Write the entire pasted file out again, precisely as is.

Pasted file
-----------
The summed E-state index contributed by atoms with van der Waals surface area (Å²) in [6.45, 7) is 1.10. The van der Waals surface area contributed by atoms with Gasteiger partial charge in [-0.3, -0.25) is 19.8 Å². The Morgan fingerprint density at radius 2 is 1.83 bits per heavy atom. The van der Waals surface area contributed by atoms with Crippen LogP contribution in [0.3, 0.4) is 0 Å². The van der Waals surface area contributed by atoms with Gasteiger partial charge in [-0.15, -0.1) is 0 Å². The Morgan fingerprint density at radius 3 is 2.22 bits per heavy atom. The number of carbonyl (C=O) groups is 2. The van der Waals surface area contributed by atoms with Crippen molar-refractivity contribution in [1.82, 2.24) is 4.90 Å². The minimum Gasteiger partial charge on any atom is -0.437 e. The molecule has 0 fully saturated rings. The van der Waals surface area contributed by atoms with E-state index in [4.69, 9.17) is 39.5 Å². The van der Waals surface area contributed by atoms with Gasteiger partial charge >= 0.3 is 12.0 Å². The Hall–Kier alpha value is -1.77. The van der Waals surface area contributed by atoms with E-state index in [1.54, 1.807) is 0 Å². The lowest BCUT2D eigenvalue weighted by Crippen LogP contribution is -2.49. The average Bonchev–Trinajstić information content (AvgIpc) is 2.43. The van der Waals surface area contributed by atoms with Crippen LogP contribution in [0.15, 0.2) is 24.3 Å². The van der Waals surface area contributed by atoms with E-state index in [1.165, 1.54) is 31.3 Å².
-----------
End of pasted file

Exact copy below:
The summed E-state index contributed by atoms with van der Waals surface area (Å²) in [6.45, 7) is 1.10. The van der Waals surface area contributed by atoms with Gasteiger partial charge in [-0.3, -0.25) is 19.8 Å². The Morgan fingerprint density at radius 2 is 1.83 bits per heavy atom. The van der Waals surface area contributed by atoms with Crippen LogP contribution in [0.3, 0.4) is 0 Å². The van der Waals surface area contributed by atoms with Gasteiger partial charge in [-0.15, -0.1) is 0 Å². The Morgan fingerprint density at radius 3 is 2.22 bits per heavy atom. The number of carbonyl (C=O) groups is 2. The van der Waals surface area contributed by atoms with Crippen molar-refractivity contribution in [1.82, 2.24) is 4.90 Å². The minimum Gasteiger partial charge on any atom is -0.437 e. The molecule has 0 fully saturated rings. The van der Waals surface area contributed by atoms with E-state index in [4.69, 9.17) is 39.5 Å². The van der Waals surface area contributed by atoms with Gasteiger partial charge >= 0.3 is 12.0 Å². The Hall–Kier alpha value is -1.77. The van der Waals surface area contributed by atoms with E-state index in [1.54, 1.807) is 0 Å². The lowest BCUT2D eigenvalue weighted by Crippen LogP contribution is -2.49. The average Bonchev–Trinajstić information content (AvgIpc) is 2.43. The van der Waals surface area contributed by atoms with Crippen LogP contribution in [0.15, 0.2) is 24.3 Å². The van der Waals surface area contributed by atoms with E-state index in [1.165, 1.54) is 31.3 Å².